At summer camp, what’s more important for Scouts, advancement or fun?
Trick question. Scouts who attend the best summer camps and have effective Scout leaders guiding them don’t have to choose.
For these Scouts, advancement is part of the fun.
That said, there are always Scouts who take it to the extreme. There are the overachievers, who cram their schedule with merit badge classes and don’t leave any time to visit the waterfront, horse around with friends, or relax.
And then there are Scouts who do exactly the opposite, choosing to wander around the camp all week or just stay in their campsite and play cards.
Part of the responsibility for maximizing a boy’s time at summer camp falls on you, the Scout leader. With that in mind, here are 10 ways you can maximize both fun and advancement at summer camp this year. They come courtesy of our Facebook friends.
1. Make fun the priority
“Have the Scouts put on plenty of sunscreen, let the fun begin, and the advancement will happen (Baden-Powell said something to that effect),” says Dave M.
2. Find the right camp
Most council camps are great. Some are spectacular. “If the Scout camp is run well,” Janeen E. writes, “advancement will be fun!”
3. Select the right merit badges
Leave book-heavy merit badges for when you get back home, says Beth K. “Do the things you can do only at camp (or most easily at camp) and have fun. I discourage Scouts from doing the book-learning merit badges at summer camp. Enjoy the camp opportunities.”
4. Count on the staff
You can point Scouts in the right direction, but the staff takes the baton from there. “It comes down to the youth staff and the development the camp puts into their youth staff,” writes Jeff H. “If the counselors teaching the merit badges know their subject and bring energy and excitement to the class, they can be fun. If the Scout teaching the class doesn’t want to be there, neither will the Scouts in the class.”
5. Work hard, play hard
Dan K. says Scouts can have it all. “I always emphasize that camp is a great place to get difficult merit badges,” he writes. “Work during the day, have fun at night.”
6. Remember one size doesn’t fit all
“It somewhat depends on the age,” says Kenneth K. “The first year is spent working on First Class advancement activities (some of which should be very fun) including Swimming MB. Second year moves more to merit badges (including Lifesaving), which should be a mix of fun ones and ones that are harder to work on away from summer camp. Beyond that merit badges become less important, and fun becomes more important. By the fourth year, fun, high-adventure activities become more important, including possibly going to one of the high-adventure bases or going to camp with a Venturing crew.”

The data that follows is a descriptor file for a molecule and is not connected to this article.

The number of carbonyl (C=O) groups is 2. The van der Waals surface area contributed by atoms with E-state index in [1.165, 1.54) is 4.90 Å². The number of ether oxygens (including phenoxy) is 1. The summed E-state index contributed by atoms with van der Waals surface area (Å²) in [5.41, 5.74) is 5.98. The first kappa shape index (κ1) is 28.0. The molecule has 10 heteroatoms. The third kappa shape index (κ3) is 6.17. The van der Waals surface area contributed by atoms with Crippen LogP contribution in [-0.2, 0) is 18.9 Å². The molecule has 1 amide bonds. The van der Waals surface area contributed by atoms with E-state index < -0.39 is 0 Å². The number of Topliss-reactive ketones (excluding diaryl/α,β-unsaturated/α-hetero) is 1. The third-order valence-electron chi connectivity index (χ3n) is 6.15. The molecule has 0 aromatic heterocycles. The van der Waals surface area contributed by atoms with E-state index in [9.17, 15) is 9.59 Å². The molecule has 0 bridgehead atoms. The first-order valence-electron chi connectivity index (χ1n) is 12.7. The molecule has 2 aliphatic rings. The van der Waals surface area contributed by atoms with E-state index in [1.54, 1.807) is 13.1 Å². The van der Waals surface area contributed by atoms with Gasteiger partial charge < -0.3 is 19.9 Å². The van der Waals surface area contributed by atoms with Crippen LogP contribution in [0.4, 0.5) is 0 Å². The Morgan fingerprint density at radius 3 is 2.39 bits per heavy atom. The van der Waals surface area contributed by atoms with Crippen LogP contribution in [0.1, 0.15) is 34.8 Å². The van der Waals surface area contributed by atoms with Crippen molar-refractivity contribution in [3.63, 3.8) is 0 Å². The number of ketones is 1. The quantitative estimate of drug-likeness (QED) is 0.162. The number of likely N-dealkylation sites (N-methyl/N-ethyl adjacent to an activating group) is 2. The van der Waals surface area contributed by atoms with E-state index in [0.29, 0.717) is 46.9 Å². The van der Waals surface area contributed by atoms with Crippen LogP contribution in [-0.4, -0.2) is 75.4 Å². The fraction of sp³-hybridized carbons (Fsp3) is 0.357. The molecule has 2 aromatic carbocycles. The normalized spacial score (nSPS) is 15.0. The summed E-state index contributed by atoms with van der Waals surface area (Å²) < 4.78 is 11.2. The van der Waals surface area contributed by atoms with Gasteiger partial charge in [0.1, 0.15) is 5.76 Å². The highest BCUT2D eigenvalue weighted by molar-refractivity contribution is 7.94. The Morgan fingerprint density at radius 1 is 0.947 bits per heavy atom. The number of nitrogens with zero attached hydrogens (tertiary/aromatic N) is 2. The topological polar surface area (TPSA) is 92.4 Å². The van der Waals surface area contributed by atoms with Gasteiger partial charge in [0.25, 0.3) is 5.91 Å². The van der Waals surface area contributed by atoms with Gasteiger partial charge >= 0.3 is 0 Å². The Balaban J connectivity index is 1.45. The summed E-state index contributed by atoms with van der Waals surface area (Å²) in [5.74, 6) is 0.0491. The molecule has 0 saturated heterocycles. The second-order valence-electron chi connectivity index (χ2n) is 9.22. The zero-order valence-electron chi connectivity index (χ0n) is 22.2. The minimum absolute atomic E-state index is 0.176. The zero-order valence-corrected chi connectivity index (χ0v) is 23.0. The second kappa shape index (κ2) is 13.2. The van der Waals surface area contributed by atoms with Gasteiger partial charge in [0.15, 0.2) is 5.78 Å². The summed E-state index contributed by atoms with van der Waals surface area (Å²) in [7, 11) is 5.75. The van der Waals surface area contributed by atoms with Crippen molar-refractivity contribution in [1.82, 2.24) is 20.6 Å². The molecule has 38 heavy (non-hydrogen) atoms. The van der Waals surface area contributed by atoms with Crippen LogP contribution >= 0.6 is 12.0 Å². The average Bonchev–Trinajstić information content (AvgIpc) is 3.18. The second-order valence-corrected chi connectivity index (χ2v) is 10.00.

7. Don’t overvalue advancement
It’s important, says Eddie B., but it’s not everything. “Social skills developed while playing with peers is just as important as merit badge advancement,” he says.
8. Value fun above all else
Ideally you have fun while advancing, says Gary S., but, “If you have to err, err on the sided of fun. If the Scouts aren’t having fun they won’t return next year. They’ll have plenty of opportunities throughout the year and at a different camp next year for the advancement, but if they don’t have fun they’ll end up leaving the program.”
9. Avoid setting merit badge minimums
Some troops require Scouts to sign up for X number of merit badges at summer camp. Not Fred M. “I always recommend taking one or two required MB’s that you can’t get back home, while at camp and then take a few fun electives that won’t stress them out,” he writes. “There is so much more to summer camp than just MB’s. You have shooting sports, aquatics, handicrafts, Scout skills and fellowship. I don’t put any minimums on how many MBs the scouts must earn at camp. Its good to be active enough to earn a few, but I want them to enjoy their summer camp experience and be eager to come back the next year.”
10. It’s all in the timing
“I have been working on and off as summer camp staff for many years now,” writes John C. “I would recommend to my child is do advancement in the morning, when your brain in more geared toward learning. Then you have afternoons free for fun.”
What are your tips for balancing advancement with fun? Keep the conversation going by leaving a comment below.